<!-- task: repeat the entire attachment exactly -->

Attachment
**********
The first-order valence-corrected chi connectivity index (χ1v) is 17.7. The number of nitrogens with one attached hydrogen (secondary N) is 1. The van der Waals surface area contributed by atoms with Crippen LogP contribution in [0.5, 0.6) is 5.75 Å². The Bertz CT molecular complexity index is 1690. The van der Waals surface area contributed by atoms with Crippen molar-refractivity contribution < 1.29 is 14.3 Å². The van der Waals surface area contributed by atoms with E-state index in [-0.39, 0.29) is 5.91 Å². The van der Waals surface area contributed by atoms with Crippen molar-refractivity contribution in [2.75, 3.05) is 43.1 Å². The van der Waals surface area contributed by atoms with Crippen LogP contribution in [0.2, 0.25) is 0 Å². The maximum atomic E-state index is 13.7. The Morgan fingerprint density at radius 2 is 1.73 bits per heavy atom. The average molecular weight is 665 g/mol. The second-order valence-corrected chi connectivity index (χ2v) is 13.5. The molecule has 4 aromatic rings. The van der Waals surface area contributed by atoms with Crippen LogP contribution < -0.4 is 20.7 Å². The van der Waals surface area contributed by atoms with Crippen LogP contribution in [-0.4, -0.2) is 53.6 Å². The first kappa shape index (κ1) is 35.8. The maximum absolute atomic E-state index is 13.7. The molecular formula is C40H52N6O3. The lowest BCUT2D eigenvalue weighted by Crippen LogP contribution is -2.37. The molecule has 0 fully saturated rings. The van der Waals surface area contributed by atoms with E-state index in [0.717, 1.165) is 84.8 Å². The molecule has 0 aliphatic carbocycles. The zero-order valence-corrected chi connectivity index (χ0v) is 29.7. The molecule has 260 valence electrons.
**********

The first-order valence-corrected chi connectivity index (χ1v) is 17.7. The number of nitrogens with one attached hydrogen (secondary N) is 1. The van der Waals surface area contributed by atoms with Crippen LogP contribution in [0.5, 0.6) is 5.75 Å². The Bertz CT molecular complexity index is 1690. The van der Waals surface area contributed by atoms with Crippen molar-refractivity contribution < 1.29 is 14.3 Å². The van der Waals surface area contributed by atoms with E-state index in [-0.39, 0.29) is 5.91 Å². The van der Waals surface area contributed by atoms with Crippen molar-refractivity contribution in [2.75, 3.05) is 43.1 Å². The van der Waals surface area contributed by atoms with Crippen LogP contribution in [0.2, 0.25) is 0 Å². The maximum atomic E-state index is 13.7. The Morgan fingerprint density at radius 2 is 1.73 bits per heavy atom. The average molecular weight is 665 g/mol. The second-order valence-corrected chi connectivity index (χ2v) is 13.5. The molecule has 4 aromatic rings. The van der Waals surface area contributed by atoms with Crippen LogP contribution < -0.4 is 20.7 Å². The van der Waals surface area contributed by atoms with Crippen LogP contribution in [-0.4, -0.2) is 53.6 Å². The first kappa shape index (κ1) is 35.8. The maximum absolute atomic E-state index is 13.7. The molecular formula is C40H52N6O3. The lowest BCUT2D eigenvalue weighted by Crippen LogP contribution is -2.37. The molecule has 0 fully saturated rings. The van der Waals surface area contributed by atoms with E-state index in [0.717, 1.165) is 84.8 Å². The molecule has 0 aliphatic carbocycles. The zero-order valence-corrected chi connectivity index (χ0v) is 29.7. The molecule has 260 valence electrons.